The end of the year is approaching, and in a tradition as time-honoured as lumps of charcoal and brightly lit trees, we thought we'd put together some kind of list of cultural highlights from the preceeding twelve months. Without further ado...
Top Five Books of the Year
selected by Josh Lustig
Lieko Shiga, Rasen Kaigan
I've written about this book already on this blog. It is an epic, psychedelic journey, populated by the elderly, deep holes and pot plants. Shiga's cross-processed colour makes the whole experience that little bit more surreal.
Carolyn Drake, Two Rivers
Carolyn Drake's stunning self-published book is an odyssey through Central Asia. Her images bubble and flow over the french-bound pages like the two rivers of the title - the Amu Darya and the Syr Darya. The colour palette is muted yet rich, made all the more tactile by the uncoated paper.
Gita Wolf and Sunita, Gobble You Up
Beautifully hand screen-printed onto thick craft paper, Gobble You Up is an ancient Rajasthani fairy tale retold by Wolf and illustrated in the Gond style by Sunita. A cunning jackal gets hungry and begins to fill his belly with a menagerie of unlucky critters. Exactly the kind of joyous publication I've come to expect from Tara Books
John Cage and William Gedney, Iris Garden
Weaving together stories by John Cage with images by William Gedney, Iris Garden unfolds and overlaps like a Cage composition. Images of Cage himself sit beside scenes of domesticity and glimpses of South Asia, whilst Cage's whimsical stories are intertwined.
40 unbound black and white images based upon the Taoist teaching of Lao Tze’s “Theory of Nature.” Questions are raised not just about man's relationship with nature, but to our relationship to all things. Muge (aka Huang Rong) seems to want us to see beyond the object or scene he is depicting and the loose prints encourage reshuffling and a shifting of understanding.
Top 10 Albums of the Year
selected by Oliver Barrett
More of a cross-section of stuff I've listened to most this year rather than any kind of definitive list (then again it's all pretty much arbitrary anyway). I've probably listened to way more stuff that didn't come out in 2013 this year, which isn't to say the last 12 months have been short of great stuff in any way. Each year is better than the last. In no particular order...
Hey Colossus - Cuckoo Live Life Like Cuckoo
Jon Collin - High Peak Selections
The Knife - Shaking The Habitual
Okkyung Lee - Ghil
Fire! Orchestra - Exit!
Roscoe Mitchell / Tony Marsh / John Edwards - Improvisations
Skin Graft - Enemy
Jenny Hval - Innocence Is Kinky
Matana Roberts - Coin Coin Chapter Two: Mississippi Moonchile
Marnie Stern - The Chronicles of Marnia
And an honourable mention to 'Strangeways' by Pseudo Nippon which came out in January and which I've probably listened to more than anything else this year - a perfectly arranged pop song. I made a playlist of the tracks I could find on soundcloud:
Top Five Live Performances of the Year
Selected by Max Bondi
Pete Swanson / Mark Fell at Birthdays - Jan 2013
Mark Fell may not be the most captivating of live performers, flat-capped and standing behind a sole laptop in the basement of a bar in Dalston, but when the sounds emitted from the PA are this arresting - visceral, cerebral, complex patterns of sculpted electronic music - it hardly matters. Followed shortly after by Pete Swanson, fist pumping in the middle of the crowd to his own unique brand of gnarly and beat-driven noise, it was a pretty great way to kick off the year.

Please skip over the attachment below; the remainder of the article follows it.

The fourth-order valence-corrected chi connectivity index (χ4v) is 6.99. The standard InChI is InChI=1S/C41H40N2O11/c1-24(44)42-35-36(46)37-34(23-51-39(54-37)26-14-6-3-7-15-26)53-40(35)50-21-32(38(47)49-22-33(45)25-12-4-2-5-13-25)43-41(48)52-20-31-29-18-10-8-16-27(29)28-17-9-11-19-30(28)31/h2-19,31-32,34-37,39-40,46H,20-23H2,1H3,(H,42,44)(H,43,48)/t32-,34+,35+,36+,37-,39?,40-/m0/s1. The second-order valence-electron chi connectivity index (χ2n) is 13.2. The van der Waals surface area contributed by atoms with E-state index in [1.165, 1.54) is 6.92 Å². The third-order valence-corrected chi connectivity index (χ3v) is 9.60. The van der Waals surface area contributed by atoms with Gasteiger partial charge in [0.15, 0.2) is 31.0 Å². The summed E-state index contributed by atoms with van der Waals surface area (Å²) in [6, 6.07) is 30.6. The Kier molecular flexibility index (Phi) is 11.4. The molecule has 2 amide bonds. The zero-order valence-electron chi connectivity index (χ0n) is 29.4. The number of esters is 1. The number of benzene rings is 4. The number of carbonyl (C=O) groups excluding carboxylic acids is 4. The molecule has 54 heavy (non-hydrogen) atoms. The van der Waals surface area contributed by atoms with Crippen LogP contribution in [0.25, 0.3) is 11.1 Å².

Akio Suzuki & Aki Onda at Cafe Oto - June 2013
Two masterly Japanese sound artists playing together for well over two hours, this seemed to exist outside the usual constraints and expectations of a live performance. Akio Suzuki played everything; strange homemade bells, pipes, percussion. Aki Onda wandered, setting off tapes, changing the sound and shape of the room. By the time it was over, no-one was quite sure what had happened.
Russell Haswell + Others at LCMF, Peckham - August 2013
While there were undoubtedly other highlights of the excellent London Contemporary Music Festival, this was unfathomably the only one I went to. As brilliant as Steve Noble's drum improvisations and other assorted performers were, it was Russell Haswell, playing brutally loud uncategorisable noise in a car park in Peckham that stole the show.
The Necks at Cafe Oto - November 2013
A band I'd been waiting to see for a long time, the Necks did not disappoint. Two sets of beautiful, mesmeric improvisation from the piano/drums/bass trio from Australia, hopefully the recording of this trio of gigs makes the light of day.
Emptyset at Ambika P3 - December 2012
Ok, ok, yes, this was in 2012. But as I'm writing this in December it seems unfair to exclude it, and anyway, we make the rules round here. This installation in the enormous, cavernous space at the University of Westminster was something pretty special. Using the same techniques and sounds as heard on Medium and the recent Recur on Raster-Noton, Emptyset had set up a huge stack of speakers and microphones within the room, both recording and responding to the resonance of the space. In near-darkness, except for a slowly phasing bulb, thunderous wall-vibrating rumblings were felt more than heard, as static and noise built up and washed away in patterns and figures that may or may not have repeated. I don't know, but it was loud, and it was great.